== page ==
Turning to insurance for Loss of Rent, this should be easier to establish, and reflect the maximum rent which could be lost during the period of cover selected, e.g. 12 months or 24 months. For example, if the property contains 4 fully occupied apartments each producing rental income of €12,000 per year and a 12-month period of cover is selected, then the sum to be insured should be €48,000. If a 24-month period of cover is selected, then the sum insured should be €96,000. Any planned increases in rental charges should be factored when setting the sum insured.

Applicable Service
Charges may also be included here depending upon the policy wording. Commercial Rates may also be covered under commercial property owners’ policies. Some policies will also provide cover for additional alternative costs incurred by tenants following building damage, if not otherwise insured e.g. the reasonable cost of alternative accommodation should their dwelling be uninhabitable due to insured damage.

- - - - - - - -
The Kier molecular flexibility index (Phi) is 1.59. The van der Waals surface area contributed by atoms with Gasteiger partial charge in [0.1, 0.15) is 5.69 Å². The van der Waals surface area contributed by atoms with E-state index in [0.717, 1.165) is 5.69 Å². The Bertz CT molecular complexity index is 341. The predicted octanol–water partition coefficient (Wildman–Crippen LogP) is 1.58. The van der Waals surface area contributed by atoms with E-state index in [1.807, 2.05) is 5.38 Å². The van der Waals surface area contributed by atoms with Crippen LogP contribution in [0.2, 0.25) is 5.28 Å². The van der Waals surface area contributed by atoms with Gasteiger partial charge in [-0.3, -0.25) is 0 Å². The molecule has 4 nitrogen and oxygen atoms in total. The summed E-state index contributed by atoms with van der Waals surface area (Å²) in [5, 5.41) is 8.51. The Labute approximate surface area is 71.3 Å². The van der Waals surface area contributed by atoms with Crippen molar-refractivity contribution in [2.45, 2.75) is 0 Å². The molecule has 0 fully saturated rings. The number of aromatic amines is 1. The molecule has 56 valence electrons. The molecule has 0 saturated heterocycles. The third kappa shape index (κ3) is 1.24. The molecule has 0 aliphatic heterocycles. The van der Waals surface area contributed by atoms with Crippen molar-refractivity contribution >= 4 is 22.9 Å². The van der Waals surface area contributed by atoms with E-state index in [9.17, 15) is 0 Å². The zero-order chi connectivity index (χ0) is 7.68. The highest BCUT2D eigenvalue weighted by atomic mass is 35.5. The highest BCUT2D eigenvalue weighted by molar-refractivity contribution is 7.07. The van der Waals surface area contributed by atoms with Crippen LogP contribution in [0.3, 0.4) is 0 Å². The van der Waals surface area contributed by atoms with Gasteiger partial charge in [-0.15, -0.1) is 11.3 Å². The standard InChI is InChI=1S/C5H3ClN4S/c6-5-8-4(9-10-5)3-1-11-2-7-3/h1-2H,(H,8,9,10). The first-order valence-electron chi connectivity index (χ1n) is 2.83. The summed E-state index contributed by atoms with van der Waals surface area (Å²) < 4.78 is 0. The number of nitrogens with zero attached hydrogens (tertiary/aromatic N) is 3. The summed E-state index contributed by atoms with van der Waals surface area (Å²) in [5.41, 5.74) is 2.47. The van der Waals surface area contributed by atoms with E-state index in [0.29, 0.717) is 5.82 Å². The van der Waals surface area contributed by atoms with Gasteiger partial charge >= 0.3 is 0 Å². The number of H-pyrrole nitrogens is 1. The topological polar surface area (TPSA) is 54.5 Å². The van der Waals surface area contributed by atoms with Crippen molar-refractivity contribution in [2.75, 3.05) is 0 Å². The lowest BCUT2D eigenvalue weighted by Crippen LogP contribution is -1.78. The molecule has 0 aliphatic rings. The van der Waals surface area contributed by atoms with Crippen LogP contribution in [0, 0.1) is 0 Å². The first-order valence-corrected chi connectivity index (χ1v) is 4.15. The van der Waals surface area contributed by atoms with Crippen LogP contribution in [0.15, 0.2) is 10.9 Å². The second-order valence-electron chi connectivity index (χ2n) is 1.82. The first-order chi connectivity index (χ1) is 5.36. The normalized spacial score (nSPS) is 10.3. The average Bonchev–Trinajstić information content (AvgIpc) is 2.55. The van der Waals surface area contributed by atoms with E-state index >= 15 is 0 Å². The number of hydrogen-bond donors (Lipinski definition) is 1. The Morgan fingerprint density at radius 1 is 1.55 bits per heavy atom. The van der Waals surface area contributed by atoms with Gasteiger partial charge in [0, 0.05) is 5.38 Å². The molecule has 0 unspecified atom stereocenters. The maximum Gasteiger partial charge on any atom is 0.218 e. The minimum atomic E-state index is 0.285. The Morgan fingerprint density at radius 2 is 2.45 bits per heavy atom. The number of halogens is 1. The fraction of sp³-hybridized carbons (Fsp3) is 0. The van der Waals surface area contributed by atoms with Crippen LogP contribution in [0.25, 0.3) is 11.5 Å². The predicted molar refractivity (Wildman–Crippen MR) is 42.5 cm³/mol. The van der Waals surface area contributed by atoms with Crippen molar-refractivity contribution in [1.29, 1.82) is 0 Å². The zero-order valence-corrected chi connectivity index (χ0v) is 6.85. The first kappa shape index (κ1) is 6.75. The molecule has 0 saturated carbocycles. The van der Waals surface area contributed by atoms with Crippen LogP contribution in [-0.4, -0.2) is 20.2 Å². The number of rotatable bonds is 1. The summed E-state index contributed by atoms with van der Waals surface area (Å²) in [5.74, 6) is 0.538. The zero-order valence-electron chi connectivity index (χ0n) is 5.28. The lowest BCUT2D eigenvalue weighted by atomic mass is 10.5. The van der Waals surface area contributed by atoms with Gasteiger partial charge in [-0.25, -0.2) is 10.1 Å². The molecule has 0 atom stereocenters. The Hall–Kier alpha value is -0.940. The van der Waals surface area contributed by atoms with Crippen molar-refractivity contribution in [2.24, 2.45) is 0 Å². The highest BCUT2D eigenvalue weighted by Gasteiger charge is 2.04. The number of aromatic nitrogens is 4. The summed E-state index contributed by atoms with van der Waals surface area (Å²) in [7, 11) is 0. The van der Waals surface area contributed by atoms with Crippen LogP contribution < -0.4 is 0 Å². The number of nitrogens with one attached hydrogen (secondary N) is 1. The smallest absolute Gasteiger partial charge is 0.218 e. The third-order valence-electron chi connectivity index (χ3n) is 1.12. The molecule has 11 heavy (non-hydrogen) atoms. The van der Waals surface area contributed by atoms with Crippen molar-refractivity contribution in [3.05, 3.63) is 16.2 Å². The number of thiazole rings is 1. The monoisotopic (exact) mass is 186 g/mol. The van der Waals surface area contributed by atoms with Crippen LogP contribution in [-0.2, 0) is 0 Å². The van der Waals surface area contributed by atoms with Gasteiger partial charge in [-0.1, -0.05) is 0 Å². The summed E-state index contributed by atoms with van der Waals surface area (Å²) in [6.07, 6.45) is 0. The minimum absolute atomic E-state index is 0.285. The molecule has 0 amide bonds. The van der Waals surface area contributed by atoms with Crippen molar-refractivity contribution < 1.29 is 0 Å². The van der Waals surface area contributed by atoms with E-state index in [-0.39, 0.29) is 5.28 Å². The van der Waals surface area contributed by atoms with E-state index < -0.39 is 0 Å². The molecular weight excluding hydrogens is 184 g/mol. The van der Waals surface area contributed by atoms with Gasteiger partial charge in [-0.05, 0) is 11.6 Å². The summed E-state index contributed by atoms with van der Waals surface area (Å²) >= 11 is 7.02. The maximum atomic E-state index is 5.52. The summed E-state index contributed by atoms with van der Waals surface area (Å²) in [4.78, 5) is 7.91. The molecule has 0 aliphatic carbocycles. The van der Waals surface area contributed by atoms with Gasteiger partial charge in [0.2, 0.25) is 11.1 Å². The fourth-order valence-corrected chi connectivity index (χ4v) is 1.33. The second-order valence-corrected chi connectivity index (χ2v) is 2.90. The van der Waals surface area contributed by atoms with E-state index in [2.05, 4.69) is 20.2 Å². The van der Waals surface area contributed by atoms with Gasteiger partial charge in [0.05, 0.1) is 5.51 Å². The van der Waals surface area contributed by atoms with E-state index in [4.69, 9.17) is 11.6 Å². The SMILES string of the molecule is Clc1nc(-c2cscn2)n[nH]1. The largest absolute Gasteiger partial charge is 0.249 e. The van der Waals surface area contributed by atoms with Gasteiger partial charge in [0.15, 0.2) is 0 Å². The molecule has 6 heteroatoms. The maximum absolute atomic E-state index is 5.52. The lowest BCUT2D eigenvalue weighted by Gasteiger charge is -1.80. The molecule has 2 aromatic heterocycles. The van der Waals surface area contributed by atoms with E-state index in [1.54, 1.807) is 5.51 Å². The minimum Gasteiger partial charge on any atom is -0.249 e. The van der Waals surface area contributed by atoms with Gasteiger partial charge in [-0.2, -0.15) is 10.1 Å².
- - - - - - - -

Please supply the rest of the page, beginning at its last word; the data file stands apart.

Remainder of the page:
Property owners should consider the period of cover for Loss of Rent to reflect the worst likely scenario of serious damage happening to a property. In the majority of occasions, 12 months cover will not be adequate in the event of serious building damage. Following such damage, a property owner needs to deal with selecting and appointing a professional team of architects/surveyors and the like, obtain tenders for building repairs, deal with planning consent for the demolition and rebuilding, all before the repair period itself is factored in.